Battle Royal at the National - Lyttelton

If you think Princess Diana had it bad, spare a thought for Princess Caroline. This German lass was married off to heir to the throne George IV back in 1794. But her Prince of Wales wasn't only in love with another woman, he was married to her.

Because George's love, Maria Fitzherbert, was a Roman Catholic widow and a commoner, the marriage was kept secret. By the time he reached his early thirties, the profligate Prince had run up astronomical debts, and his father, the king, was pressing for a public marriage that would both dig George out of a financial hole and generate some much-needed good will towards the royal family.

The unsuspecting, and rather unsophisticated, princess from Brunswick was brought in to do the deed, but the union was, unsurprisingly, a less than happy one. The warring sides were soon living apart and embroiled in his and hers adulterous affairs. Divorce was on the cards and, by the time George senior kicked the bucket and the woesome couple were poised to ascend to the throne, statesmen and clergy were grumbling about a constitutional crisis and the masses dividing into King-ites and Queen-ites according to who they judged was the most wronged. Does any of this sound familiar?

Nick Stafford finished his script for Battle Royal two years ago but the National postponed a production for fear the play would too closely mirror the marital catastrophes of the House of Windsor. Of course, it's absurd to think Stafford didn't have this in mind when writing nor that Howard Davies didn't when directing. Still, parallels left to one side, the story of Caroline and George is a fascinating and sad one in and of itself.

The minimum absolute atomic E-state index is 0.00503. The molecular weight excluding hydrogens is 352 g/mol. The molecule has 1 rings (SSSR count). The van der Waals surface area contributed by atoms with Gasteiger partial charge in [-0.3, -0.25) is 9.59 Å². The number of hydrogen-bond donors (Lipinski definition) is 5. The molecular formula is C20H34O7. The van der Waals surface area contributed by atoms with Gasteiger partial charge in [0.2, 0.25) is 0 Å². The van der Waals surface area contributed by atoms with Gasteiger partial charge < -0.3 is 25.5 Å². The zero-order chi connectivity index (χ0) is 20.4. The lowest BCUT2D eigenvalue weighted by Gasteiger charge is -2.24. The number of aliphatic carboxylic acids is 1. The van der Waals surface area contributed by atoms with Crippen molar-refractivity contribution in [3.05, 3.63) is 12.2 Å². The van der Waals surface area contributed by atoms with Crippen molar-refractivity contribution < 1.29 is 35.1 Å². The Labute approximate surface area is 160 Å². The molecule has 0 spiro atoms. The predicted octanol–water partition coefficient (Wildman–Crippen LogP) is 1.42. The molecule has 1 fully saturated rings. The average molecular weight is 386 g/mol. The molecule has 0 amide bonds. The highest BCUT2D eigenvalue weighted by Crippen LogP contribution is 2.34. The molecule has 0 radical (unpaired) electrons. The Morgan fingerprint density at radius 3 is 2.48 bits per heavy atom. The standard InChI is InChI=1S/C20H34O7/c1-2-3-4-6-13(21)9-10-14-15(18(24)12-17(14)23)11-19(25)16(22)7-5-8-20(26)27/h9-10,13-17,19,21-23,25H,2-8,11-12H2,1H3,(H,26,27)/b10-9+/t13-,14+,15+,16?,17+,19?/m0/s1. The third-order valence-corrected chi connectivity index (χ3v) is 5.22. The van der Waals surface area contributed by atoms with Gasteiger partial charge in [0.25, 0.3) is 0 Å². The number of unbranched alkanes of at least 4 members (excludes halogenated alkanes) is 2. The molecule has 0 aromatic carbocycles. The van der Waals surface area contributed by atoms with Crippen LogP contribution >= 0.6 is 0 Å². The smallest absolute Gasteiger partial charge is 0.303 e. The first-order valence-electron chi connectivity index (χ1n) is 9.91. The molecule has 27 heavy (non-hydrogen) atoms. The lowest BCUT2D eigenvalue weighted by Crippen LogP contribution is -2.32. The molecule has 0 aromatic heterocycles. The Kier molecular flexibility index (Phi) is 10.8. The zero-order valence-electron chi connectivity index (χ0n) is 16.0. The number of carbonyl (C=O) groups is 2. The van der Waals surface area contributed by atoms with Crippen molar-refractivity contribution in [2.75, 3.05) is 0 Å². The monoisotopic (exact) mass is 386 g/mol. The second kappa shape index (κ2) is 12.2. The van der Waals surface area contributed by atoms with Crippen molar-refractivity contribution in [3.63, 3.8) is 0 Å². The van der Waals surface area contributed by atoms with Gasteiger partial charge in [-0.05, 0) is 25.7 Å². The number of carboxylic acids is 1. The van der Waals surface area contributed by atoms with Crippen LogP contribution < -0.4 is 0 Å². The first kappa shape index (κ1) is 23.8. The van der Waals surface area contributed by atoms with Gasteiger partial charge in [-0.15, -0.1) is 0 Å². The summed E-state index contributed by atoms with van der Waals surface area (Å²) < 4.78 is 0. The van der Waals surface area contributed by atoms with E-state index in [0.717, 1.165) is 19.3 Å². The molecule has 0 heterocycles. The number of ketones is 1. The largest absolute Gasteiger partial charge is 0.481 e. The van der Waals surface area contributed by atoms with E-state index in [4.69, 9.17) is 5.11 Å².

Both Zoe Wanamaker, as the wilful and hyperactive Caroline, and Simon Russell Beale, as the portly and arrogant George, are superb in parts that seem custom made for their talents. The most entertaining - and touching - scenes are when the two are left alone to spar, such as on their awkward wedding night and following the trial of Caroline which foiled George's divorce plans. It's a shame that Stafford's script doesn't allow more of these moments. In a play whose running time stretches three hours, you'd think there'd be plenty of opportunities.

But alas, the final act is weighed down by continental to-ings and fro-ings, courtroom tirades and party political skulduggery, and the kernel of the personal tale is overwhelmed, even in the final scene. As Caroline lies on her death bed - care of a bowel infection that conspiracy theorists seem to have left alone - a yearned for final reconciliation or showdown with her ornery husband is not forthcoming.

A missed opportunity for a real battle royal, but still, on balance, a worthwhile evening.

Terri Paddock